The Québec maritime Blog
The first people to pick cloudberries (Rubus chamaemorus) were the Innu, who called this perennial shekuteu, which means “fire” in their language. Cloudberries are also known by several other names: bakeapple or bake-apple berry in Atlantic Canada, knotberry or knoutberry in England, and averin, evron or highland gold in Scotland. They are also one of several species known as salmonberries.
Cloudberries resemble raspberries; however, when ripe, they are a soft and juicy golden yellow. These berries, which are emblematic of the region of Côte-Nord (they can also be found on the Îles de la Madeleine) have a unique and pleasing scent. In addition, they only grow in peat bogs, marshes and conifer forests.
Cloudberries generally mature between late June and early August; when ripe, they are a translucent amber colour. Avoid fruit that has black spots. Since only one in eleven plants will flower and only female plants produce berries, it is important to wait until the fruit ripens before picking it—if picked too early, the plant may not flower for another seven years!
Properties and uses of cloudberries
Cloudberries are rich in fibre and antioxidants (vitamins A and C). Their high benzoic acid content acts as a natural preservative, and their high potassium to sodium ratio makes them a suitable food for people with high blood pressure. In addition, several studies have demonstrated that cloudberry leaves have anti-cancer properties.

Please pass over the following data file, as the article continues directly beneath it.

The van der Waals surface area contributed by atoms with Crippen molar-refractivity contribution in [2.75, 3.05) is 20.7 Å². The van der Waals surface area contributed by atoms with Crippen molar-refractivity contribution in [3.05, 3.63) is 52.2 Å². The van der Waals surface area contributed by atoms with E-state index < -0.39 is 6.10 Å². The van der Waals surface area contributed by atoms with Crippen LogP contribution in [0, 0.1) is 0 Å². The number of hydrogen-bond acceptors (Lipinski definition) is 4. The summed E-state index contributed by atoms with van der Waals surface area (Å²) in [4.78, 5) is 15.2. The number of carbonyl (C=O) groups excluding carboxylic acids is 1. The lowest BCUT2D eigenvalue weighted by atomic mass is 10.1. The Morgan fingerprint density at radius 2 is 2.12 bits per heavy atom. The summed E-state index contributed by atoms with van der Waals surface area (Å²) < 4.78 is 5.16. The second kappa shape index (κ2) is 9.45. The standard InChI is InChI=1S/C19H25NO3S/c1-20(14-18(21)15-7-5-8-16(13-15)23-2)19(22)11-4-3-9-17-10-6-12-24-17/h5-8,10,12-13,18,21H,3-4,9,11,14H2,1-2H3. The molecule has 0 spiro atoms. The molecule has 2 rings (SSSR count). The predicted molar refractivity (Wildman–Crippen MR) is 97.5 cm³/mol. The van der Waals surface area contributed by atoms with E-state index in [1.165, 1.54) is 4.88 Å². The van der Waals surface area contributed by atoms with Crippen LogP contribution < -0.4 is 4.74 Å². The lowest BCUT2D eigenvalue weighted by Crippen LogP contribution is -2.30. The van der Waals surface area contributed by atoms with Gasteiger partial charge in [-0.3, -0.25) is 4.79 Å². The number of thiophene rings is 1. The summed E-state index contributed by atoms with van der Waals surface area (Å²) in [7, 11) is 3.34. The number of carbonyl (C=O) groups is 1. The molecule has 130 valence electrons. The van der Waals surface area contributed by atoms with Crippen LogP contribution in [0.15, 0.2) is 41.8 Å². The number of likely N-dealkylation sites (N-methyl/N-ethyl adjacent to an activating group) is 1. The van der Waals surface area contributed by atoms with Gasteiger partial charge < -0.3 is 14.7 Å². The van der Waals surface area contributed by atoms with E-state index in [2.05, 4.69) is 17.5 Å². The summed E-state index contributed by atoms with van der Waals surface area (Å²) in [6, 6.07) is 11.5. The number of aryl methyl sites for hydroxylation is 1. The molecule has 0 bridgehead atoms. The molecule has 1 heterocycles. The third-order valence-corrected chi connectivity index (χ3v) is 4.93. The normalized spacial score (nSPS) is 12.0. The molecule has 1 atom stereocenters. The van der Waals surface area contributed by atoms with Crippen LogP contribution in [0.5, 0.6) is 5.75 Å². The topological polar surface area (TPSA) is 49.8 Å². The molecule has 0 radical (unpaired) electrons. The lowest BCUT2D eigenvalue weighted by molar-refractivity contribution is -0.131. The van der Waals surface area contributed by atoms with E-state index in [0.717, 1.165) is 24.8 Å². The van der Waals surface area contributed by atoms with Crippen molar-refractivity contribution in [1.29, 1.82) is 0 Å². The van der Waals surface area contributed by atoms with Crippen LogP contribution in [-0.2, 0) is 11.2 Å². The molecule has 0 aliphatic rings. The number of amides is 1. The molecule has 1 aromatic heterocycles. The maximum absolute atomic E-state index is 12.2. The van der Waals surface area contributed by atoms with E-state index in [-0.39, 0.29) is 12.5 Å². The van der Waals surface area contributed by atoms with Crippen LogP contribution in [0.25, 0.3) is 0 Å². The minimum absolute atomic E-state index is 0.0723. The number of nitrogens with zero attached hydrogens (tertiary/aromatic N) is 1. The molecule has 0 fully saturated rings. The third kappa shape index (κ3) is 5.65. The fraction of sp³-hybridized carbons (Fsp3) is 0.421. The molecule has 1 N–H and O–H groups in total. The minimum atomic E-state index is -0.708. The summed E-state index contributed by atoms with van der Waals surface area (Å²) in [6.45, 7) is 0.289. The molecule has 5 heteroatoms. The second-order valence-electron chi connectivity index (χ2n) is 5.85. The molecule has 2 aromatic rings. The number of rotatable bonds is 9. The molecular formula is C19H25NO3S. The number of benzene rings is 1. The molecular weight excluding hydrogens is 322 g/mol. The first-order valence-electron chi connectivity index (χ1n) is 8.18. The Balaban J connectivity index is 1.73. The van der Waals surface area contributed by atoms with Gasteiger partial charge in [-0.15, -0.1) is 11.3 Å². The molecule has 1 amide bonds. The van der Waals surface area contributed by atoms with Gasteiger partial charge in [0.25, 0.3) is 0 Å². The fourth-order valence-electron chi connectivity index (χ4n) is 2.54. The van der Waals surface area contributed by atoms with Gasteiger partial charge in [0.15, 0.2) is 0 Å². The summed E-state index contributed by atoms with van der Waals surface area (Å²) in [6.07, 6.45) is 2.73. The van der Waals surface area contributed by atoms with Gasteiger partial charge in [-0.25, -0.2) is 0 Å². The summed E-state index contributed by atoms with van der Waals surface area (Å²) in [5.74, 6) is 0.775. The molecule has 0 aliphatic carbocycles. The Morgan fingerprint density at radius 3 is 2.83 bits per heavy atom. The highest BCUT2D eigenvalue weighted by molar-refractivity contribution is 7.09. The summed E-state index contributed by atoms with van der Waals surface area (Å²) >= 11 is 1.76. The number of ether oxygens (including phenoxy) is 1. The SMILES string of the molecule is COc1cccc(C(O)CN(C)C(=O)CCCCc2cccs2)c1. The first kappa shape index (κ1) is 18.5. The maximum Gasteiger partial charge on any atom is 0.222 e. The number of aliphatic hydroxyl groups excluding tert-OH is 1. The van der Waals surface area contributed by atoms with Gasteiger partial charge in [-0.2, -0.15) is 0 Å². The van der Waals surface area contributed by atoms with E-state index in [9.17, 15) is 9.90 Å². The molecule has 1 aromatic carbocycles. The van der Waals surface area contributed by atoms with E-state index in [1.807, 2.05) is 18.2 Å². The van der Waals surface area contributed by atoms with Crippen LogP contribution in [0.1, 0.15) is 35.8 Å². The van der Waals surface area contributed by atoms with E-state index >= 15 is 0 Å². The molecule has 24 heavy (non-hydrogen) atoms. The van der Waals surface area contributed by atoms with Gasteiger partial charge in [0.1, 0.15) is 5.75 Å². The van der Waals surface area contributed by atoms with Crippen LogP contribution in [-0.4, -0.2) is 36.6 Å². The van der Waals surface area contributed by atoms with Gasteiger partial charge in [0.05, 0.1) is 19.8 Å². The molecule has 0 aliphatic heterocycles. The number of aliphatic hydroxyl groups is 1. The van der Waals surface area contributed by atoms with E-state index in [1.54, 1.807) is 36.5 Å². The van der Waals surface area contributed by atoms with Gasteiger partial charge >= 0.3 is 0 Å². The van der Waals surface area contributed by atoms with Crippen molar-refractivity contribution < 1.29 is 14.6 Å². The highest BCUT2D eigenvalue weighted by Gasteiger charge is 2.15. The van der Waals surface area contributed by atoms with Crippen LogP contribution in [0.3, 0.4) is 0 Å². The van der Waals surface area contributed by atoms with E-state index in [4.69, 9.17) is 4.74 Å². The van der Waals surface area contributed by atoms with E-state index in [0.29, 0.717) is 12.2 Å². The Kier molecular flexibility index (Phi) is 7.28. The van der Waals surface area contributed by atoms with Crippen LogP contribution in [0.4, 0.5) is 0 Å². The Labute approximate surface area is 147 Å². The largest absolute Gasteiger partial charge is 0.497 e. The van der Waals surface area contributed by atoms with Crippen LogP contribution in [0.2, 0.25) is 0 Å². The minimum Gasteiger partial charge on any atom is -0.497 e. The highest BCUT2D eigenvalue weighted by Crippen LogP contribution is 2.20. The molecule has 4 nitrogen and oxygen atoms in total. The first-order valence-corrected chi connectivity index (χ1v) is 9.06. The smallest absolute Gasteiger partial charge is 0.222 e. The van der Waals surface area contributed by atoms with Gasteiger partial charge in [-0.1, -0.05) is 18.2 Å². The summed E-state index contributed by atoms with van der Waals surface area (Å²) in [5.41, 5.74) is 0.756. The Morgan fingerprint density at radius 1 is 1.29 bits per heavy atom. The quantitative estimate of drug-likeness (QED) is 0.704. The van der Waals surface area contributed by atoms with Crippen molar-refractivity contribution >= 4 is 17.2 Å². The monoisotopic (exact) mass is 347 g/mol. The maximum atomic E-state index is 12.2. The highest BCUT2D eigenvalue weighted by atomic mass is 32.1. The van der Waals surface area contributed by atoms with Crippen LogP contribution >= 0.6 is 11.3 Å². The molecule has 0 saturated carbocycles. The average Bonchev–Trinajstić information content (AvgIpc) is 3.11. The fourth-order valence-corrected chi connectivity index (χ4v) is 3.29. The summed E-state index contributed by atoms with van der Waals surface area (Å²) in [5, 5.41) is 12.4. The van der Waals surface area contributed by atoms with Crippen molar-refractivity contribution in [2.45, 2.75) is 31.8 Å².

In herbal medicine, the tasty tea made from fresh or dried cloudberry leaves is used to treat urinary tract infections and digestive issues.
Preparing and cooking cloudberries
Cloudberries have an exotic sweet and tart flavour reminiscent of apricots with a touch of tropical fruit. The Innu eat the berries fresh or dried, with meat or fish. Inspired by their example, you can be adventurous with this unusual berry: add cloudberries to onion soup or make jellies, chutneys or sauces that you then brush on meat, poultry, fish or seafood.
Obviously, cloudberries can also be used as a substitute for other berries. To give your dishes a northern flair, add cloudberries to yogurt parfaits, make a cloudberry coulis or syrup, top your crepes or waffles with them or use them to garnish a cheesecake. Cloudberries are also made into a delicious alcoholic liqueur, which you can use to deglaze a pan, make a reduction sauce to drizzle over vanilla ice cream or savour on its own!
If you don’t get a chance to pick your own cloudberries during your stay in the Côte-Nord region, be sure to visit regional cloudberry producers to savour this delicious fruit in many forms. You can also visit Maison de la Chicoutai (Cloudberry House) in Rivière-au-Tonnerre, where you can learn more about this prized northern berry.
Cooking with cloudberries
Here’s a recipe you can try that includes cloudberry syrup.
Wild Fruit Marinade (makes about half a cup)
Adapted from a recipe found on the Maison de la Chicoutai website
Use on meat, poultry, fish, seafood or vegetables
- 6 tbsp cloudberry syrup (can also use blueberry or huckleberry syrup)
- 2 tsp ginger root, peeled and minced
- 4 tsp fresh lemon juice
- 1 tbsp garlic, minced
- 1 tbsp soya sauce
- Salt and pepper to taste
- Combine all ingredients in a container.
- Place meat (or poultry, fish, seafood or vegetables) in marinade and turn to coat both sides.
- Cover and refrigerate for 30 minutes to 24 hours.